If you’re having problems with your HVAC system heating or cooling your home properly, ask a contractor to come out to do a system balance. New homes sometimes have one trip by the HVAC contractor to balance the heating and cooling system included in their warranty.

The HVAC contractor will use a meter to determine airflow at each supply register and use trunk line dampers to increase or decrease airflow as needed. If your ductwork doesn’t have dampers, they may recommend they be added – which is typically a fairly easy and inexpensive task. In some cases, the contractor may suggest adding supply or return vents to rooms that don’t respond adequately to airflow adjustments.

The One Zone Dilemma

One of the most common HVAC problems many homeowners encounter is uneven heating and cooling distribution in a multi-level home with a one zone system. A one zone system means that one HVAC unit with a single thermostat is working to maintain the temperature at different levels of the home. If you have a situation like this and the thermostat on your main level is set at the temperature you desire, there’s a good chance that your upper floor or finished basement will always be too cold or too warm depending on the season.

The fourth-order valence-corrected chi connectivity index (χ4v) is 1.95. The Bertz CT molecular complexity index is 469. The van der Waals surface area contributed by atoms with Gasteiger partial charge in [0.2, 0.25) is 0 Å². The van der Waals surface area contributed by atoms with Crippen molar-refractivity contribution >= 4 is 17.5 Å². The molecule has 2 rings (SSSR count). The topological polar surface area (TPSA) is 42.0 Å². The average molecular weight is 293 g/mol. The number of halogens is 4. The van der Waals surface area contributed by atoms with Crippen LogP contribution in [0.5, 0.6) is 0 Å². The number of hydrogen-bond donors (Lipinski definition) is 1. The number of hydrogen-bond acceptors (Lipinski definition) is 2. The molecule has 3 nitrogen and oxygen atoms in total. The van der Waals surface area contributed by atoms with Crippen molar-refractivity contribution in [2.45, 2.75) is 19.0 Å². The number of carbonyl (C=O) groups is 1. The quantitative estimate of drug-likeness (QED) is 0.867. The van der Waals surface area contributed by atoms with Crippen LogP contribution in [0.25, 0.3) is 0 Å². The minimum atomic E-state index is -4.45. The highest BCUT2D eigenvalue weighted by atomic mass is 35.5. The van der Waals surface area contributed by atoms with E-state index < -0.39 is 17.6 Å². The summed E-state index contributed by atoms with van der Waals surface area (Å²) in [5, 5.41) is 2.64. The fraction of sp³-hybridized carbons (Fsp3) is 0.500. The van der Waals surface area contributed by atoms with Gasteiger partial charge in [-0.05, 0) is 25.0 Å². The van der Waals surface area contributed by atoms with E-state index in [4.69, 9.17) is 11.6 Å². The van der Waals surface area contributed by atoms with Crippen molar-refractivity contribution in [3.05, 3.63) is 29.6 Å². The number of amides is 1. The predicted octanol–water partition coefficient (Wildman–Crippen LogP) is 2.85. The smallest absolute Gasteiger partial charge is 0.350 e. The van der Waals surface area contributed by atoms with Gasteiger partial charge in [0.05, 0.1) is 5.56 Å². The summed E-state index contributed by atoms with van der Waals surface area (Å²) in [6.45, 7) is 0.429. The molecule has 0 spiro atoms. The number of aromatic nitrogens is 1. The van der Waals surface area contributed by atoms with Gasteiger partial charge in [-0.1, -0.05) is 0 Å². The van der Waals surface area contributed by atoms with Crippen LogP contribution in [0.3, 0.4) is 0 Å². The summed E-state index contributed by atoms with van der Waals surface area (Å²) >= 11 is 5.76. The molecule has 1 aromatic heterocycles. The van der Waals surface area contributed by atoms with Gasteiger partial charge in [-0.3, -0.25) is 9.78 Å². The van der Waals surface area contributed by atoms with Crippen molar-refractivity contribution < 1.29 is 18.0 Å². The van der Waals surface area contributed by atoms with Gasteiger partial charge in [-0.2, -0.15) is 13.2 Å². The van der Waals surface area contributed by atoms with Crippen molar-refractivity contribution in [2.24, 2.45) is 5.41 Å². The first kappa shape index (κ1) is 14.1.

It can be difficult for an HVAC contractor to alleviate this condition with manual ductwork dampers as you may wish to adjust the temperature to the level you happen to be using. In this situation, the contractor may suggest adding an electronic damper to your system — this allows a second thermostat to be added to the upper or finished basement level of your home. The electronic damper permits you to direct airflow away from the level not currently in use and keep the temperature perfect where you are.

In extreme cases, your contractor may recommend adding a second HVAC system to your home. Asking an HVAC contractor to balance your system is a great way to ensure you’re getting efficient performance from your system and don’t forget to keep your filters clean.